An Exploration Play and Its Relationship to Technology and the Environment
In his groundbreaking Homo Ludens: A Study of the Play Element in Culture (1950), Johan Huizinga argues that “play is older than culture, for culture, however inadequately defined, always presupposes human society, and animals have not waited for man to teach them their playing” (2). Although play serves no apparent evolutionary purpose, not even in terms of psychological or physical development*, it is a consistent mammalian behavior and one that, scholars agree, predates humanity and certainly “civilization.” Long before the ages of coliseums and chess and Nintendo, animals nipped and chased and wrestled each other inexplicably. Mammals and play, it seems, have had a strange relationship for millions of years. However, in our short history humans have changed play; we are the only creatures who have obsessively cultivated new and increasingly complex “games” and have used these as springboards for important social structures and customs. Now, in today’s modern society, play seems to have taken on a dual quality: it is regarded either as frivolous “childsplay” or as a pervasive cultural practice with which, media theorist Neil Postman would argue, we are “Amusing Ourselves to Death.” In this paper, I would like to explore the evolution of play with regards to one of the outstanding questions of this course: Are human beings innately environmentally destructive creatures? I will discuss the ways in which play has shaped our relationship with our environment, tentatively probing the possibility that the way humans play contributes to our unusual expenditure of natural resources. Ideally, this would be a much longer and more thoroughly researched project, and so I offer only interesting observations and provisional ideas.
Clive Ponting, in A Green History of the World: The Environment and the Collapse of Great Civilizations (1991), argues that the social and environmental collapse of Easter Island is a microcosm of human beings’ larger tendency to irresponsibly drain natural resources for personal amusement. Though much of his argument and research have been greatly contested, Ponting’s claims about the activities of Easter Island’s settlers seem valid:
The Easter Islanders engaged in elaborate rituals and monument construction… The crucial centres of ceremonial activity were the ahu. Over 300 years of these platforms were constructed on the island, mainly near the coast… Over time, then number of clan groups on the island would have increased and also the competition between them. By the sixteenth century hundreds of ahu had been constructed and with them over 600 of the huge stone statues. (5)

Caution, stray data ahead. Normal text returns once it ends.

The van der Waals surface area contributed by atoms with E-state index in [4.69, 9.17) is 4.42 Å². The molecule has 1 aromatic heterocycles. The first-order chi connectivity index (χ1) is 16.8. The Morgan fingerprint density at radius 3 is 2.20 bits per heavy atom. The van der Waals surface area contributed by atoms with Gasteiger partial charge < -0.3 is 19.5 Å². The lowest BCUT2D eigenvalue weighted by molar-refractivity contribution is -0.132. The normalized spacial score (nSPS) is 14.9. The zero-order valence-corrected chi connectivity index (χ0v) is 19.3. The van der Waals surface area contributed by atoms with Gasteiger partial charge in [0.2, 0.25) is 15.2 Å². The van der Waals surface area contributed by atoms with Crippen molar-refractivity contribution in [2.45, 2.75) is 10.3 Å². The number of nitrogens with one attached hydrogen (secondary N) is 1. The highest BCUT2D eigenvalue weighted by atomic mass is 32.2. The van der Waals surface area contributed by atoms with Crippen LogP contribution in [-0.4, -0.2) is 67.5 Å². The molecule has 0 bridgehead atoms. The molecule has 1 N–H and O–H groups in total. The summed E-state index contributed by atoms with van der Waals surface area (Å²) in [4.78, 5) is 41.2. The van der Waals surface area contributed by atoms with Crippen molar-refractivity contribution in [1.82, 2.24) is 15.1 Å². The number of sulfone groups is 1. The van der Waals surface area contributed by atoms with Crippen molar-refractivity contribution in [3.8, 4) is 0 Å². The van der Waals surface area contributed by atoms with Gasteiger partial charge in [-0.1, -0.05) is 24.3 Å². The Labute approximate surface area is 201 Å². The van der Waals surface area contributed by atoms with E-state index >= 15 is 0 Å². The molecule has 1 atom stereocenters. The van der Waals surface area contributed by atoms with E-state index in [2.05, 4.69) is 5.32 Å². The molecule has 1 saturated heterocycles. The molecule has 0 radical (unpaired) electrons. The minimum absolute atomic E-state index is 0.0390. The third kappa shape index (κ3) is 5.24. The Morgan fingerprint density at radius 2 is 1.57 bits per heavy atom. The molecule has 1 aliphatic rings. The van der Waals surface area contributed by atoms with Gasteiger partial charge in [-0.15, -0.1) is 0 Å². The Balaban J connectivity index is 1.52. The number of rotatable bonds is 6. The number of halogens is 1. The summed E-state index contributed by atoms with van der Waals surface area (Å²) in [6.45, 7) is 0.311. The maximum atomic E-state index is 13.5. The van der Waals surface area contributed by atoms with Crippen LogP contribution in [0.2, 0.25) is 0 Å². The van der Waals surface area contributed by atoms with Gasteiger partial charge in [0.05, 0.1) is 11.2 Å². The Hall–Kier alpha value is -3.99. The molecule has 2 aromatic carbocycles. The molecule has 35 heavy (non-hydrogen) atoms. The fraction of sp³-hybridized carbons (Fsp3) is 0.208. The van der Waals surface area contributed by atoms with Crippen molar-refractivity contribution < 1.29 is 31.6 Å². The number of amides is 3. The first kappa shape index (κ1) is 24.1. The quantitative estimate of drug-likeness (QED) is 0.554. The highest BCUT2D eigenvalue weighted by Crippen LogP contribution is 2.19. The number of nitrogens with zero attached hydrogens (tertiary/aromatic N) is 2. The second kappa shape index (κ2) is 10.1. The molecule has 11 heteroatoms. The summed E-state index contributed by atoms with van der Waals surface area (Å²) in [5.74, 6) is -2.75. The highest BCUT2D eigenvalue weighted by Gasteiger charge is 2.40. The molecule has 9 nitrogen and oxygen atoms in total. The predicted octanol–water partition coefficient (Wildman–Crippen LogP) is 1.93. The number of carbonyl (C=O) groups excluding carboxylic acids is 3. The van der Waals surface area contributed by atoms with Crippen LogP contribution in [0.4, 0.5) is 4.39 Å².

Whether or not the deforestation of Easter Island was, as Ponting goes on to contend, the direct result of the ahu-making competitions, the idea of such a large-scale game (I use this term not to say that the ceremonial activity was by definition frivolous, but rather to emphasize that a rivalry between clans was present) defining the use of natural resources is an interesting way to think about technology. Ponting and other scholars agree that the settlers were very technologically “advanced”—their constructions, an elaborate and intensive form of amusement, grant them this honor. The opportunity for leisure, made possible by Easter Island’s hands-off agricultural practices, led to a complex, competitive, and environmentally exhausting game.
When considering early human developments like the domestication of dogs, it is also clear that games and leisure influence the human impetus to try new things and form new habits. Several articles trace the relationship between a dog and his master to a root of “mutual benefit.” However, it is difficult for me to imagine early human beings having the foresight to domesticate furry beasts for their protection and future agrarian lifestyle. Rather, the case could be made that people saw entertaining playmates in the dogs that lingered by their camps. The relationship between man and dog may be as much about the companionship of two bored species as about a more quantifiable benefit.
Today, humans are serious about play—so serious, in fact, that it is arguably impossible to separate “reality” from our constructed spheres of leisure. Through technologies like the internet and the media, we channel our consumer impulses through playful, fun and competitive ideologies. In an interesting feedback loop, the attraction of play informs technology while technology allows new forms of play to arise and circulate. It is my tentative hypothesis that play can justify human greed and the reckless expenditure of resources—just as a gambler can become addicted to the game, might humans be addicted to using the natural world to fuel our inherent playfulness? I hope to research this question more throughout the semester.
*For more information on this subject and the research to back it up, see Rhetorics of Animal Progress by Brian Sutton-Smith—he does a ton of work studying animals and humans, trying (fruitlessly) to determine if there is an evolutionary purpose in play.
Postman’s most well-known book is called Amusing Ourselves to Death (1985). It argues that television and the media have sapped cultural intelligence and creativity.
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